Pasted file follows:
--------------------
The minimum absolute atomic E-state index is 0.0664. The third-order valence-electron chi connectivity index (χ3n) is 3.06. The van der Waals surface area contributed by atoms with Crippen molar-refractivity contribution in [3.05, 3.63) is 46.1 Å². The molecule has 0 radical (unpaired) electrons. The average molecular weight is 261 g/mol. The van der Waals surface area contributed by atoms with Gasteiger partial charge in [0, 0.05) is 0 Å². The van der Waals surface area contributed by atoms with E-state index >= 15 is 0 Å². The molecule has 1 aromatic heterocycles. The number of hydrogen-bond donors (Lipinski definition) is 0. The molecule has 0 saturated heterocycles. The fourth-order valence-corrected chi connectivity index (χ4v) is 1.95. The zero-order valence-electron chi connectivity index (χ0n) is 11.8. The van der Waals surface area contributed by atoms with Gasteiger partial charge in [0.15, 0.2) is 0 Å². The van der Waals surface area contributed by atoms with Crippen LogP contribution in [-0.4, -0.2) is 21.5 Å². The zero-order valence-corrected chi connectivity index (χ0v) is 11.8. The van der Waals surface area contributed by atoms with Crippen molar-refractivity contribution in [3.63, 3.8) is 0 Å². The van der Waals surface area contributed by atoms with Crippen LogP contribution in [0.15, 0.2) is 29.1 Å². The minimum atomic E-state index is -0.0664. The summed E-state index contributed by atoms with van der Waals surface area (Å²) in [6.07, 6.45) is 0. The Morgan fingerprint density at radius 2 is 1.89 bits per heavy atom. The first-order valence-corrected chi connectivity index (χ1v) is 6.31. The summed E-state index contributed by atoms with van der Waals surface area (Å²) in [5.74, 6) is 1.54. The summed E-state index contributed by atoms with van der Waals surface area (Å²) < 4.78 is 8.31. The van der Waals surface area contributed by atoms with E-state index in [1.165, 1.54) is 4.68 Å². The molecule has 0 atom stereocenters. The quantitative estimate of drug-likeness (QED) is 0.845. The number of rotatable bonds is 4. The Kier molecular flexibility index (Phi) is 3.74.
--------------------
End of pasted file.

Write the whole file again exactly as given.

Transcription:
The minimum absolute atomic E-state index is 0.0664. The third-order valence-electron chi connectivity index (χ3n) is 3.06. The van der Waals surface area contributed by atoms with Crippen molar-refractivity contribution in [3.05, 3.63) is 46.1 Å². The molecule has 0 radical (unpaired) electrons. The average molecular weight is 261 g/mol. The van der Waals surface area contributed by atoms with Gasteiger partial charge in [0, 0.05) is 0 Å². The van der Waals surface area contributed by atoms with E-state index >= 15 is 0 Å². The molecule has 1 aromatic heterocycles. The number of hydrogen-bond donors (Lipinski definition) is 0. The molecule has 0 saturated heterocycles. The fourth-order valence-corrected chi connectivity index (χ4v) is 1.95. The zero-order valence-electron chi connectivity index (χ0n) is 11.8. The van der Waals surface area contributed by atoms with Gasteiger partial charge in [0.15, 0.2) is 0 Å². The van der Waals surface area contributed by atoms with Crippen LogP contribution in [-0.4, -0.2) is 21.5 Å². The zero-order valence-corrected chi connectivity index (χ0v) is 11.8. The van der Waals surface area contributed by atoms with Crippen molar-refractivity contribution in [3.63, 3.8) is 0 Å². The van der Waals surface area contributed by atoms with Crippen LogP contribution in [0.15, 0.2) is 29.1 Å². The minimum atomic E-state index is -0.0664. The summed E-state index contributed by atoms with van der Waals surface area (Å²) in [6.07, 6.45) is 0. The Morgan fingerprint density at radius 2 is 1.89 bits per heavy atom. The first-order valence-corrected chi connectivity index (χ1v) is 6.31. The summed E-state index contributed by atoms with van der Waals surface area (Å²) in [5.74, 6) is 1.54. The summed E-state index contributed by atoms with van der Waals surface area (Å²) < 4.78 is 8.31. The van der Waals surface area contributed by atoms with E-state index in [1.165, 1.54) is 4.68 Å². The molecule has 0 atom stereocenters. The quantitative estimate of drug-likeness (QED) is 0.845. The number of rotatable bonds is 4. The Kier molecular flexibility index (Phi) is 3.74.